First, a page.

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So, it appears we fforumites have changed the subject once again....
"Otto von Bismarck's English" was a discussion that started out as a complaint that Bismarck's speech in SR was insulting to German-speaking peoples and branched off into a commentary on English and its uses in the world. Got that?
First: there's a superfluous 't' in the cite (simply a spelling error?):
"Ich bin ein Berliner!"
For the question what a Berliner actually is, you will get different answers depending on where you asked. Outside Berlin, 'Berliner' denotes, as you said, something like a doghnut. But, if you asked a citizen of Berlin about it, you will get lectured: The pastry MUST be called a 'Pfannkuchen' (pancake), even if everyone else would use that name for something completely different. A 'Berliner' is a citizen of Berlin, HA!
So, as Kennedy did that speech in Berlin, as far as we are concerned, nothing is wrong with it (exept it is much too often quoted).
ClaireC makes the good point that you can't really write accents.
Even with phonetics you can really only capture 'pronunciation' which is a far way from accent (or Tone, for that matter).
Good writers use written language as a CLUE for the reader to work with and the reader uses their own ear for speech (and a deal of imagination) in coming up with an interpretation; the way I hear von bismarck may thereby be very different to the way you hear him.
Martin: Really, you don't think you've ever heard a Scots accent?? How about Sean Connery, he uses a Scots accent in every part he's ever played, even his Irish character in Untouchables is Scots....
Indeedy, thanks Robert that just what I meant. And its about the whole book reading experience and why films can never eclipse books because they bring alive our inner ears, eyes, senses, feet and verrucas (or is that last bit just me) - and why if Von Bismarck doesn't work for some people clearly does for others..........
After several years of living in this country, I still can't understand that so many people seem to feel the need to declare themselves _proud_ to be Americans. Why ... is it a deeply hidden insecurity issue? OK, so you're American, he's German, etc. To each their own, pros and cons.
Big nation's pride can become too close to nationalism. Which in turn can become too close to Yorrick Kaine...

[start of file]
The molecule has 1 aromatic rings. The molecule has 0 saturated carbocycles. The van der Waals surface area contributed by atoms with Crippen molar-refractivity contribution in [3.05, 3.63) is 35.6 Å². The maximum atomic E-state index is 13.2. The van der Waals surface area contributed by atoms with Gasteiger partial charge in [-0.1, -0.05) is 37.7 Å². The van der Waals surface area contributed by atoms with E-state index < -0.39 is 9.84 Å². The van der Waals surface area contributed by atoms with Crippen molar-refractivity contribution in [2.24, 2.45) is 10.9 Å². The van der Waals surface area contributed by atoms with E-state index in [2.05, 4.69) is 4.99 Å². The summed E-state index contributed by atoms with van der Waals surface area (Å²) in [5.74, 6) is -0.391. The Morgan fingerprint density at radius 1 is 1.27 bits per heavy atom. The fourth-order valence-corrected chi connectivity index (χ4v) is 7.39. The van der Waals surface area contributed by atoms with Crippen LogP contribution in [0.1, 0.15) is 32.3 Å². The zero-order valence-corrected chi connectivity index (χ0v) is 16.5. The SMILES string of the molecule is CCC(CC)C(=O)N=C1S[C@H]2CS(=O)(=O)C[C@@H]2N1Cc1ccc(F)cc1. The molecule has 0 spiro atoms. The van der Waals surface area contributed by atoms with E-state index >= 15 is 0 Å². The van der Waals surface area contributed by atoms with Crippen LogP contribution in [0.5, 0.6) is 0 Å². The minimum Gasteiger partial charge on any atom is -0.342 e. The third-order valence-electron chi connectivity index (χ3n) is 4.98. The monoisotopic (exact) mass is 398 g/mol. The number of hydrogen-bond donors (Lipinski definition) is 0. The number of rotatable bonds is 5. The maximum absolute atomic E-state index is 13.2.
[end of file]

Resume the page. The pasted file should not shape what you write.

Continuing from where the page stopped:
It's so much nicer to hear someone being proud to be a citizen of a small village, especially if they are doing something for it. Or to be proud of not wasting time in watching Name That Fruit! for days in a row. Or of not losing patience in front of your children when a Mammoth stomps your garden.
I much more respects anyone declaring themselves as inhabitant of this world, or possibly human. And humbly so. Toast-eating, yours truly.
I am proud to be British - except when watching the antics of some of my countrymen both at home and abroad. Given the choice, however I would prefer to be proud to be British and living in the German-speaking part of Switzerland.
I am proud to be English - except a bunch of yobs hi-jacked the Cross of St. George and use it as banner for racism and jingoism. Given the choice I would prefer to be proud to be English while living in Eire.
I am proud to be Lancastrian - except someone re-drew the boundaries and now I am a Greater Mancunian. Given the choice, I would prefer to live in the Yorkshire Dales.
I am proud to be Salfordian - except that the place where I was brought up no longer exists, and Salford is a very rough suburb of Manchester. Given the choice, I prefer to be proud from a distance and will never live there again.
I am pround of my family - except that now that I am married I have two families, which blur around the edges. Given the choice I would not change anything.
You can be proud of your background and still recognise it is not perfect.
My computer beat me at chess, but I won at kickboxing
I think the thing about saying 'Proud to be American' came about largely because so many families were originally imigrants, so they would be proud to finally become Americans. Saying it like that probably works best, though, if you are assuming that the people you are talking to are mostly American, which is not the case on the fffforum. A lot of Americans certainly are arrogant, and that bugs me, but it's not a prerequisite for citizenship. In any event, I think there is a clear distinction between being a proud American and approving of the current Idiot in Office.